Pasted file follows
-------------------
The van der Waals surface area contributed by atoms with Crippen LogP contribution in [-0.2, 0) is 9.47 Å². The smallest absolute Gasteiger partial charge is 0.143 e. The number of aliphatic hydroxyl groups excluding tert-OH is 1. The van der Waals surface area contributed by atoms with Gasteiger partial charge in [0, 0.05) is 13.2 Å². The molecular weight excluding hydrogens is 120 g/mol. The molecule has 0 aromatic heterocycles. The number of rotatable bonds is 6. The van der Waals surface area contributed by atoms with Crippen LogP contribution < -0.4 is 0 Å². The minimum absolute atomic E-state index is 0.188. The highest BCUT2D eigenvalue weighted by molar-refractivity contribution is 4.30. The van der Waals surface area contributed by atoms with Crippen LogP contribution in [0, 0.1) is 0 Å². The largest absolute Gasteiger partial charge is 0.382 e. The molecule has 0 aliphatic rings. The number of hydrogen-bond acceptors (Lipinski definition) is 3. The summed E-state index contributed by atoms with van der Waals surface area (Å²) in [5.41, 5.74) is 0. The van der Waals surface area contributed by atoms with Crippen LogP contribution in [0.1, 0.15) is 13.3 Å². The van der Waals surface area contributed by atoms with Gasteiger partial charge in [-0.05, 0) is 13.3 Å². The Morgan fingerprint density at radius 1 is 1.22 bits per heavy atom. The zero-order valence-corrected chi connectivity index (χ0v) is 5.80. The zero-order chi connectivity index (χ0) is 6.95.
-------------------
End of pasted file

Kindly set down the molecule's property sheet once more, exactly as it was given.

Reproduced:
The van der Waals surface area contributed by atoms with Crippen LogP contribution in [-0.2, 0) is 9.47 Å². The smallest absolute Gasteiger partial charge is 0.143 e. The number of aliphatic hydroxyl groups excluding tert-OH is 1. The van der Waals surface area contributed by atoms with Gasteiger partial charge in [0, 0.05) is 13.2 Å². The molecular weight excluding hydrogens is 120 g/mol. The molecule has 0 aromatic heterocycles. The number of rotatable bonds is 6. The van der Waals surface area contributed by atoms with Crippen LogP contribution < -0.4 is 0 Å². The minimum absolute atomic E-state index is 0.188. The highest BCUT2D eigenvalue weighted by molar-refractivity contribution is 4.30. The van der Waals surface area contributed by atoms with Crippen LogP contribution in [0, 0.1) is 0 Å². The largest absolute Gasteiger partial charge is 0.382 e. The molecule has 0 aliphatic rings. The number of hydrogen-bond acceptors (Lipinski definition) is 3. The summed E-state index contributed by atoms with van der Waals surface area (Å²) in [5.41, 5.74) is 0. The van der Waals surface area contributed by atoms with Crippen LogP contribution in [0.1, 0.15) is 13.3 Å². The van der Waals surface area contributed by atoms with Gasteiger partial charge in [-0.05, 0) is 13.3 Å². The Morgan fingerprint density at radius 1 is 1.22 bits per heavy atom. The zero-order valence-corrected chi connectivity index (χ0v) is 5.80. The zero-order chi connectivity index (χ0) is 6.95.